On the Equip Book Club blog this month I’m reviewing Grace Has Come from Sovereign Grace ministries. It is a CD of 13 songs that attempt to capture the big ideas and biblical truths that we find in the book of Romans. In my last post, I confessed to never listening to Christian music outside of church and that this review would also be a personal experiment – could my perspective be changed?
When it comes to musical style I’m going to say straight up, it’s not really my cup of tea. I know what kind of music I like listening to. It’s not this. But it would be misguided to buy a Christian CD solely for a preferred music style. I wouldn’t buy this because it appeals to my musical taste, but I would buy it and recommend others to buy it because words are of far greater importance and the lyrics of each song are Christ centred and gospel focused. I particularly liked that the accompanying booklet (free to download) lists not only the lyrics, but also the specific verses that each song references. I am unsure if that is the norm for Christian CDs – but I think it is very helpful and invites us to read along as we listen and I’m sure it is a useful teaching tool. While there is no substitute for personal Bible reading, music is powerful for helping us to understand and remember big themes and key parts of the bible (I swear everything I know is built on a steady diet of Colin Buchanan kids CDs in my formative years…).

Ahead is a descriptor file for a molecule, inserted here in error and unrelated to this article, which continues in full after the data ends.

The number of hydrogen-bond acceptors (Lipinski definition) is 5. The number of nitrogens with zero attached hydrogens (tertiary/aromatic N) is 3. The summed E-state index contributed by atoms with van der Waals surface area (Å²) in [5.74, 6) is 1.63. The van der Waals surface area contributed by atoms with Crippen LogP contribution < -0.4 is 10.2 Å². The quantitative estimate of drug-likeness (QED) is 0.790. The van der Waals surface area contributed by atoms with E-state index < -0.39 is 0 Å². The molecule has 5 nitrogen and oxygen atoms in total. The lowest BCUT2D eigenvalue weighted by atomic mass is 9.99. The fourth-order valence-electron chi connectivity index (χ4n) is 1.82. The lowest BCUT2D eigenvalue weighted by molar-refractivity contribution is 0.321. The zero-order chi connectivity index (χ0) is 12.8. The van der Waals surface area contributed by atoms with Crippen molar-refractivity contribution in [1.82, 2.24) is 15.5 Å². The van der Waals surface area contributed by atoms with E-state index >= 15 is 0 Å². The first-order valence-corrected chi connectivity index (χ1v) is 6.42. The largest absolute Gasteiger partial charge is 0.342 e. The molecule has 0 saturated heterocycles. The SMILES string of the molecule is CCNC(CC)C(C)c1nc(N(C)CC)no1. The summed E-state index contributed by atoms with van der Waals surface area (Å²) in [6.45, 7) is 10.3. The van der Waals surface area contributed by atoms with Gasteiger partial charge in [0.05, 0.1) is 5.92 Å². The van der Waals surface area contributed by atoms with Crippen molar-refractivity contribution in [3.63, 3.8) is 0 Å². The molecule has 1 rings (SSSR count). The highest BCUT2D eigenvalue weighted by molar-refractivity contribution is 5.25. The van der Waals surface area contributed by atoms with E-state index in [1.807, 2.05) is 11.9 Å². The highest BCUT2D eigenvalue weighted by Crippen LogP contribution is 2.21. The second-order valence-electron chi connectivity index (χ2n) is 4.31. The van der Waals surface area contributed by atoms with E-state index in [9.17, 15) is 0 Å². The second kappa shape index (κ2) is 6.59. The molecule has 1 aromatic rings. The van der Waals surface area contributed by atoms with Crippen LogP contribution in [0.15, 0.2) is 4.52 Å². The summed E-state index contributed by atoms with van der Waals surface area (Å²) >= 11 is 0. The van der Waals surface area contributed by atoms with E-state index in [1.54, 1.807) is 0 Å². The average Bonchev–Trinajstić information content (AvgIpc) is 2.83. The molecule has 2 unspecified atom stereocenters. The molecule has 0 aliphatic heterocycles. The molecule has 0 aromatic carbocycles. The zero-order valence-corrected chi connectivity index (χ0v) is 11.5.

‘The Gospel was Promised’, ‘Grace and Peace’ and ‘Almighty Maker’, the first three songs of the CD, provide us with our introduction to Romans. We sing verses 1-7 of chapter 1 almost verbatim in the first song, while ‘Grace and peace’ is based solely on verse 7. Interesting, I thought. Why just the one verse?
Grace and peace, oh how can this be?
The matchless King of all
Paid the blood price for me
And I realized that it cost God dearly for Paul to be able to greet the Romans with grace and peace on his behalf. They were words I had read and taken for granted many times. And 'Almighty Maker' – this is actually the exception, the favourite. I sing it to myself and imagine singing along to it with my congregation (yeah, I just said that). It’s all out praise and wonder at the God who creates and sustains all things. There are many songs for that purpose, but I’d rather sing this one than ‘Indescribable’.
Next week I’ll delve more into the album and what it teaches. In the meantime, I’m happy to report that I’m enjoying this and thinking a lot more about music in the Christian life. I was in a group this week that was asked to storyboard the first four chapters of the book of Luke. The thing that struck me the most was how extraordinarily musical the announcement of the coming of Christ was. Songs of praise preface the birth of Jesus: Mary and Zechariah are filled with the Holy Spirit and they sing - joyously. Music is indeed a gift from God and it moves people so acutely, I think, because it is the language of praise and its purpose, as with all things, is to glorify him. It would be a poverty to confine my enjoyment of music to all things secular. I’m working on it.